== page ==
Île de la Cité and Île Saint-Louis – The Oldest Part of Paris

As I mentioned in my previous blog (One Month In), instead of constantly flapping on about working as an au pair and studying French, I have decided to use my blog as a motivation to see and enjoy as much of Paris as possible in the short time that I have here, starting with the the very beginnings of Paris on two little islands; Île de la Cité and Île Saint-Louis.

View of the island from the Pont des Arts

Everyone who has been to Paris will know Île de la Cité and if not, well frankly I think you’ve missed my favourite building in the entire world and you’ve not done Paris right, but I’m going to start with the less-known Île Saint-Louis. This small island is an elegant residential area with tree-lined quays and it’s main street is full of little bakeries, shops and galleries. It is a lovely little walk and the ideal place for a rest if you’ve done a lot of walking around Paris.  All of the buildings on these islands are so beautiful and most have plaques proudly saying who the architect was or who lived there. Notably on the main street you will find Berthillon and rumour has it, this place has the best ice cream in the whole of Paris… if you have the patience to queue!

On the west side of the island there are a few little restaurants that look out towards Île de la Cité where you can sit outside and enjoy a coffee or a glass of wine whilst listening to the musicians playing typical French music on Pont St-Louis.

Cross the bridge and you won’t be able to miss the back of my favourite building in the world – The Notre Dame de Paris. Way back in 1163, Pope Alexander III laid the first stone and marked the beginning of 170 years of toil to create this Gothic masterpiece. It now stands at 69m (228ft) high and still has all of it’s most iconic features; the rose windows (many of which date back to the 13th century), the Galerie des Chimières (featuring the legendary gargoyles), the spire, the flying buttresses, the Kings’ Gallery (28 Kings of Judah along the front of the building) and the Treasury that houses religious treasures. Around the Notre-Dame you will find the Musée de Notre Dame de Paris and Esmeralda Cafe. Behind it is Square Jean XXIII which is lovely. The Notre Dame is also is home to France’s largest organ. Make all the innuendos you want.

The reason that this building is my favourite is not just because of the way it looks but also the story of The Hunchback of Notre Dame by Victor Hugo.  The Disney film was released in 1996 which was just before I went to Disneyland Paris for the first time and therefore it became one of my favourite films as a child. Victor Hugo originally wrote the book in 1831 to raise awareness of the beauty of Gothic buildings as they were slowly being transformed into a more modern look.  The book is incredibly long and apparently contains much more description than normal to show his appreciation of the cathedral. It paid off and now the Notre Dame is the most visited building in all of France. Yep, even tops the Eiffel Tower!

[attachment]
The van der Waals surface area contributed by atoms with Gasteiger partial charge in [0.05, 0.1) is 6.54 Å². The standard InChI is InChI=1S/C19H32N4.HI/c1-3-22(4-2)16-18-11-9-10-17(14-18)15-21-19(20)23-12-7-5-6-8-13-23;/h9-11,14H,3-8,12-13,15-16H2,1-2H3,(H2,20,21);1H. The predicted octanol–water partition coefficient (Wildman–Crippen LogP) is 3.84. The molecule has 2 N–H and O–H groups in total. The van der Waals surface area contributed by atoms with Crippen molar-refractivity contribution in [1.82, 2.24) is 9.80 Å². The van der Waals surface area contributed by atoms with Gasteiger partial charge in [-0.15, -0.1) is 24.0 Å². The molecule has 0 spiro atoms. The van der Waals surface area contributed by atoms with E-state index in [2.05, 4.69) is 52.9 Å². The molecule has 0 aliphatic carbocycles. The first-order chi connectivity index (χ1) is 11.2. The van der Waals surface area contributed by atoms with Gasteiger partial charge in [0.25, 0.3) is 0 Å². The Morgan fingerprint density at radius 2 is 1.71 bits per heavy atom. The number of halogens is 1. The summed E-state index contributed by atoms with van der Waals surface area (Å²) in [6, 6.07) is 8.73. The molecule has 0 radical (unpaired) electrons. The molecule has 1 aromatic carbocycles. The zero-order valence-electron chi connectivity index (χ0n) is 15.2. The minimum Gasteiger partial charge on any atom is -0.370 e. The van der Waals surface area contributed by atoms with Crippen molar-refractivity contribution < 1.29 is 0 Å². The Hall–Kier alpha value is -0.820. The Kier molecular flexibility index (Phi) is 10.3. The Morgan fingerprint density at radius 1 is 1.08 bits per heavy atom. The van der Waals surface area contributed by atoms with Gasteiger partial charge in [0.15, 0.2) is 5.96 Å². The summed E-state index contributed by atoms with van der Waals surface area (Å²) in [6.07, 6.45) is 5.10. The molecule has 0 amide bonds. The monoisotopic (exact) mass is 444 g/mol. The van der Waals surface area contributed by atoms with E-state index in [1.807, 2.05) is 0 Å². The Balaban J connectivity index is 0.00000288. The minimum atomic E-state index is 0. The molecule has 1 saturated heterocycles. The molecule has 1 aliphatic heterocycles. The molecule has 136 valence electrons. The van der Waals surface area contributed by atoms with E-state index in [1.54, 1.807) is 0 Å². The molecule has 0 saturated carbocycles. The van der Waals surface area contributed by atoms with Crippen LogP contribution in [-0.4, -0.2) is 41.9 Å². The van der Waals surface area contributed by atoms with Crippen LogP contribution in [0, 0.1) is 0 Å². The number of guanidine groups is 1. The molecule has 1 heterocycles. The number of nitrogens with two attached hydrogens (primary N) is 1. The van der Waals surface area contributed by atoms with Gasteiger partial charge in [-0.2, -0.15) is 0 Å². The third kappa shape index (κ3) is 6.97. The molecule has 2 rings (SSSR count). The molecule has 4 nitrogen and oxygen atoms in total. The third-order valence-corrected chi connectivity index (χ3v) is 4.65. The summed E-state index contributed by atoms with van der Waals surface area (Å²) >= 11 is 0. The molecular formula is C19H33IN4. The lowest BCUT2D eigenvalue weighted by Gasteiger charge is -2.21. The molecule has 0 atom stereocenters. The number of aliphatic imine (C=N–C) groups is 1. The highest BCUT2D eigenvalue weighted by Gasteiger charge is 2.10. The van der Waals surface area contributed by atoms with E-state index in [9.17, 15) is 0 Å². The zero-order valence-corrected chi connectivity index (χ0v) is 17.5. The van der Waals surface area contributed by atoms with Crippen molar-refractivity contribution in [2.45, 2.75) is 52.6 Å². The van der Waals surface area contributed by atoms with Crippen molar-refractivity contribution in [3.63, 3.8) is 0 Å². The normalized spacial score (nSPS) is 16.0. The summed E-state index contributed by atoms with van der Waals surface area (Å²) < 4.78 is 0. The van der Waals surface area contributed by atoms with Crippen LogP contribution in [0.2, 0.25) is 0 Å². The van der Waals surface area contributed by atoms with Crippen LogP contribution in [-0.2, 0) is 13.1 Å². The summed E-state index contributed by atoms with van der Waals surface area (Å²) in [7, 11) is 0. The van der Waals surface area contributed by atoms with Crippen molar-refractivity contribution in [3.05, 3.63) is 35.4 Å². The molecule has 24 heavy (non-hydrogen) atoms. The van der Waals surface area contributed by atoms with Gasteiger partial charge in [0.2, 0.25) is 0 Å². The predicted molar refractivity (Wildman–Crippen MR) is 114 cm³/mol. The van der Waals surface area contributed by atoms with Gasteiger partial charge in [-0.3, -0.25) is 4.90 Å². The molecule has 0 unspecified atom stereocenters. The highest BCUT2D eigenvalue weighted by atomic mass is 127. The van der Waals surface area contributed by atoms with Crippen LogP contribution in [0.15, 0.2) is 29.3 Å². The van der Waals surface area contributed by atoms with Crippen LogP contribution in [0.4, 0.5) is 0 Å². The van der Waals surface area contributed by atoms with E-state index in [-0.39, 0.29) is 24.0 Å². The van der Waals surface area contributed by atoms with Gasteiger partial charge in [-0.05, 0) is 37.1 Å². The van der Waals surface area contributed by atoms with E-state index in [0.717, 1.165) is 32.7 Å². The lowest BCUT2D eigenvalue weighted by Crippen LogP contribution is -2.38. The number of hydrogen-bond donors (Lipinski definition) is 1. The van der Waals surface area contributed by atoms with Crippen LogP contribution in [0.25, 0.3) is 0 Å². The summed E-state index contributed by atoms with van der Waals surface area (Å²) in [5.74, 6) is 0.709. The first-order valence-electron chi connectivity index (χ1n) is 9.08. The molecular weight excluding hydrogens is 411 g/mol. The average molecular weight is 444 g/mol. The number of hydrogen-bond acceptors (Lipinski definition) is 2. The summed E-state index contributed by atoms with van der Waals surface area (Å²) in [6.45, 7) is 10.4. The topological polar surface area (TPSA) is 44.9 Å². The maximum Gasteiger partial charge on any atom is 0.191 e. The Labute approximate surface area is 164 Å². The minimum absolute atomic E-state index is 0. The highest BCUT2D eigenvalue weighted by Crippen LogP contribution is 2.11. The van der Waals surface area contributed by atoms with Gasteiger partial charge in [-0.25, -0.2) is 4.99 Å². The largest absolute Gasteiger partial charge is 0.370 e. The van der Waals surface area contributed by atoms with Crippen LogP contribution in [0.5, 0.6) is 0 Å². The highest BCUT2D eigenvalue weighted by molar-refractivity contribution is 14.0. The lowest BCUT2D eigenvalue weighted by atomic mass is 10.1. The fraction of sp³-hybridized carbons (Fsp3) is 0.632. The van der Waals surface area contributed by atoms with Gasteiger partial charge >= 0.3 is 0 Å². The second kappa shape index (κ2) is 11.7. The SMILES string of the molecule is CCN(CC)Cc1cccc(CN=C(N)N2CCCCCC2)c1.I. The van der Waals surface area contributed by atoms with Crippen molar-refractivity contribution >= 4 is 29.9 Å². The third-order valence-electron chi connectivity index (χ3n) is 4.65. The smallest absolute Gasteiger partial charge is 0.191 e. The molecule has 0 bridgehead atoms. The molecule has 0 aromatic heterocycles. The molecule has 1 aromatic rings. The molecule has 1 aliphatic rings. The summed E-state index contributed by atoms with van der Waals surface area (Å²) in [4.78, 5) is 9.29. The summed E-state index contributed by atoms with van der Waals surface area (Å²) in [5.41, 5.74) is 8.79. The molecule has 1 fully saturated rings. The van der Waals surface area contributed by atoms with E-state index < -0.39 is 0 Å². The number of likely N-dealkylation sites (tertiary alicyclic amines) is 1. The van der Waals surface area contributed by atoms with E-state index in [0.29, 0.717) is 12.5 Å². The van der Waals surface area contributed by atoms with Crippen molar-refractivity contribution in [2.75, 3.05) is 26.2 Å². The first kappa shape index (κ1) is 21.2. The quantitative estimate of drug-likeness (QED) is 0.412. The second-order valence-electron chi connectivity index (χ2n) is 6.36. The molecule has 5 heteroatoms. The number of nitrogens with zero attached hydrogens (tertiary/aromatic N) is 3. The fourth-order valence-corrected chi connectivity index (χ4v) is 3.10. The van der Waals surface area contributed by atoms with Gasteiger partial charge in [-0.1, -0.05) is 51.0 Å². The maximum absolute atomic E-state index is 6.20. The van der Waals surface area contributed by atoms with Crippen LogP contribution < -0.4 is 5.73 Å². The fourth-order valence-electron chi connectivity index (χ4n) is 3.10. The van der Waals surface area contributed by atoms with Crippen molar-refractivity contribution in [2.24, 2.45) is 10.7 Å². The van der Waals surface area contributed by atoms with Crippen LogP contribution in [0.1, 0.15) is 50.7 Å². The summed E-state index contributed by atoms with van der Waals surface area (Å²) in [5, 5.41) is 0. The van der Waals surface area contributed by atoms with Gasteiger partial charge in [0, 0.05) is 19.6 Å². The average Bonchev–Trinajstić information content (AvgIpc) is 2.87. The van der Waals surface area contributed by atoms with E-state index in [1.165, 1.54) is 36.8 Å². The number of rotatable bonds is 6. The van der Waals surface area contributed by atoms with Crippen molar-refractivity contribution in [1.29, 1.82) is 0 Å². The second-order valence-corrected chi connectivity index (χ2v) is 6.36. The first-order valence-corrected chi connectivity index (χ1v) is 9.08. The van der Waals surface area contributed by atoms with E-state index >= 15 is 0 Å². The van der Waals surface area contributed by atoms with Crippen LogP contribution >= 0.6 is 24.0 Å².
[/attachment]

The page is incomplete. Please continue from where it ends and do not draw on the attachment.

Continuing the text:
It is also possible to go up to the top of the Notre Dame but you have to have to buy a ticket separately and queue to the side (as opposed to the normal queue that goes in front – don’t be deceived, it moves quicker than you would think). For youngsters under 26 it is free and for real adults it is 10. I haven’t done this yet but I will update this blog when I do!

Île de la Cité has 2 metro stations on it (Cité and San Michel) and as you come out of either of them you shouldn’t miss the flower market that happens every weekend. This is the most well known flower market in Paris so avoid going with a blocked up nose or hayfever! If you are suffering from one of those then I would recommend crossing the river and looking at all of the art markets. You will find old newspapers, posters and original paintings and artwork from around Paris.

The final few buildings as you head west are some of the most important buildings in Paris; Sainte-Chappelle (I underestimated it), Palais de Justice and the Conciergerie. These beautiful old buildings keep the country ticking and even if you just see the outside it’s something to tick off your list!  The Palais de Justice still functions as Paris’s Law Courts but luckily the Conciergerie no longer has it’s original purpose – it used to be a prison and held famous names like Marie-Antoinette before she was guillotined. Just past these buildings you will find Pont Neuf, the oldest bridge in Paris and the first stone bridge to be built without houses on it.

Square du Vert-Galant

And finally…

How to make the most of it: have a picnic along the Seine with a view of the island or the Square du Vert-Galant with a view of the Pont des Arts and the Louvre. There won’t be a bakery far away!

How to be a twit: graffiti your name onto one of the bridges because you couldn’t get hold of a lock or take pictures inside the cathedral with your flash on. Extra twit points if you have the sound on your phone/camera too!

Notable things nearby: France has many wonderful bookshops but by far the most beautiful one I’ve found so far is The Shakespeare Company which is just South of the river from the Notre Dame. There’s also a cafe which is cute.

A final anecdote: in 1804 Napoleon invited Pope Pius VII to come to Paris to crown him emperor in Notre Dame. At the last minute Napoleon seized the crown from the pope’s hands and crowned himself. Classic Napoleon.


Until next time!

Annalise x